CA what is wrong with a stripper model. If I’m spending 12k I expect a funky car thats it.

  11. The only problems will be the price.. Knowing Kia they will un doubtly charge much more then the competition..

  12. If they charge more than Nissan Micra and Suzuki Alto, no-one will buy it here.

  13. looks better than the yaris

  14. Drove one in Bali about a month ago, cool black one, looked really good… I drove the manual was fun, and for anyone who has been to bali, they know that the traffic can be ummm interesting.. anyways, this thing whizzed around quite happily in the traffic and up to ubud for the day… I would compare it to the Micra 1.2L here, and I have to say I prefer the Kia, its less Toy like than the Micra – just my opinion…overall fun little runabout – if they get the price right.

  15. I think it has potential be popular for young city people, provided it is decked out with all the ‘funky’ necessaties like iPod, bluetooth, mags (possibly sunroofs?) and cool colours. So long as the price is right (as many above have also said). Not sure how people feel about Kia though, that would be the challenge. They should advertise the unlimited km 5 year warranty to put people’s minds at ease, and if they get it right it will help build their reputation.

  16. KIA should not import this vehicle as it is not suitable for Australia. We will not buy these crappy segment A cars. They are too small and too weak for our needs in this big country.

    The Kia Rio is the smallest car they should be selling here and KIA is far too greedy in the pricing. If they want to succeed in Australia, they should immediately reduce the Australian prices of all KIA Rio cars. The Rio SLi should be $17K driveaway, the Rio Si $16K driveaway and the Rio S around $14K driveaway.

    KIA should be concentrating on making the Rio a success first rather than wasting their time on the Picanto.

    Perhaps KIA should also sort out their weakness and get a good supply of cars into the country. The pathetically slow and delayed introduction of the new Rio is not doing KIA any good at all with it being months behind schedule.

    • When the world economy moves forward again and petrol locally hits 2 bucks a litre (not as far away as you might think) these types of vehicle will become quite normal transport in our cities. Infact our governments will no doubt offer incentive to people who drive smaller cars into our CBD’s. It’s only a matter of time.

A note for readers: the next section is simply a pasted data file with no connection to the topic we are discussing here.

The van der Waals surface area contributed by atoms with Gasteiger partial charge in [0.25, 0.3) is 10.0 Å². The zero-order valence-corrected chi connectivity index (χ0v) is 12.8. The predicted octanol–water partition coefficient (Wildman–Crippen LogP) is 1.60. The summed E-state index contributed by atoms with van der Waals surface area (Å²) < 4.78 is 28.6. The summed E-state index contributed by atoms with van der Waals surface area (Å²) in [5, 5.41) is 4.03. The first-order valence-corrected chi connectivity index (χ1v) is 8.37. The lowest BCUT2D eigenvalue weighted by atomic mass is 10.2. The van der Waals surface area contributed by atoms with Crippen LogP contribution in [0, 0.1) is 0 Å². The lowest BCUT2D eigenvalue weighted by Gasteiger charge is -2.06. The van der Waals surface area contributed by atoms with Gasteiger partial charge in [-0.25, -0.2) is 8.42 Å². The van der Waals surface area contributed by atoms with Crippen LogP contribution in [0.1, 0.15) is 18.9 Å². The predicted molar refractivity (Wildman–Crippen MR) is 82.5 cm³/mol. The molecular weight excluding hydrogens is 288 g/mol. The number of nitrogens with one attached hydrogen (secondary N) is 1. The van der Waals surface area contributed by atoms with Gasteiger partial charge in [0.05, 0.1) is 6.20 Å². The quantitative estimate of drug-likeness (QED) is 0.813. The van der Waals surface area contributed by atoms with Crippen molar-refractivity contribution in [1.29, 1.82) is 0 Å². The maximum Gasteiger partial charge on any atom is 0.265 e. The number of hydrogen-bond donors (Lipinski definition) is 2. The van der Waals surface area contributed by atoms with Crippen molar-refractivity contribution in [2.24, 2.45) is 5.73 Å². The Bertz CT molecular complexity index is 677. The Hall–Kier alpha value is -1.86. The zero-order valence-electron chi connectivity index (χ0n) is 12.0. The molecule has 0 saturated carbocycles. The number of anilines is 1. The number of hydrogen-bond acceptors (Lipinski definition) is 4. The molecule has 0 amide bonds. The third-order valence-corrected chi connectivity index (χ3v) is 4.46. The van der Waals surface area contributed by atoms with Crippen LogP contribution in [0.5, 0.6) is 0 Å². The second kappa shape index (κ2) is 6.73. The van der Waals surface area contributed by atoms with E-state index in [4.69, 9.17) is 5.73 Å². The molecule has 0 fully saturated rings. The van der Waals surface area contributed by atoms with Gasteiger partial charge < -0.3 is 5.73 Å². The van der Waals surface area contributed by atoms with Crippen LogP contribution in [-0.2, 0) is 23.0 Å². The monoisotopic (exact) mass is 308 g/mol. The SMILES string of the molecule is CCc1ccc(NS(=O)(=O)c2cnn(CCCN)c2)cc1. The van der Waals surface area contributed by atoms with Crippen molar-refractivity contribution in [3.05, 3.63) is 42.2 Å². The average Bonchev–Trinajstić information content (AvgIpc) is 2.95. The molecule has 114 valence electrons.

Many parts of the world already provide parking bays that only these micros can use in their cbd’s.

      I agree with the comment re-supply though. It is actually damaging to the brand.

      However saying it should be $17k driveaway for the SLi with all the safety features and advanced engine/transmission smacks of a badge snob comment to me.

  17. Exchange Student says:

    I drove it’s cousin, the i10 (with the same 1.2L engine but manual gearbox), in South Africa earlier this year. No problems with the ZA speed limits of 120km/h, it just took a while to get there – but what would you expect from such a little car? Great little city car too.

    Just do it, Kia.

  18. If anybody at KIA is reading this column. Please bring in a commercial stripper e.g base model with a flat rear floor and no seats. Domino’s, inner-city couriers, sandwich shops and florists need a small, cheap and cheerful runabout.

    • PhantomHamster says:

      yeah Agreed Woodduck we would kill to have a couple of them atm using 2 door hatch with back seats folded down, heaps annoying but there is nothing else for in city drop offs/pick ups of small packages.

  19. This car is great!!!I LOVE ITTTT!!!
    It willgo head to head with the Aston Martin Cygnet, probs more luxurious too. KIA FTW!!!1!!

  20. Professor Garnaut might say, Pissanto.

  21. What’s all the fuss about bringing it to Australia? Just bring it! And any concern about what specification you’ll get, just look at New Zealand’s version. You’ll probably get what we get… Simple! just look up kia.co.nz

  22. Re the meaning of the name, I though Picanto was Portuguese slang for penis.

  23. Kia make an LPG engine that can be used in Picanto thats the car that I want.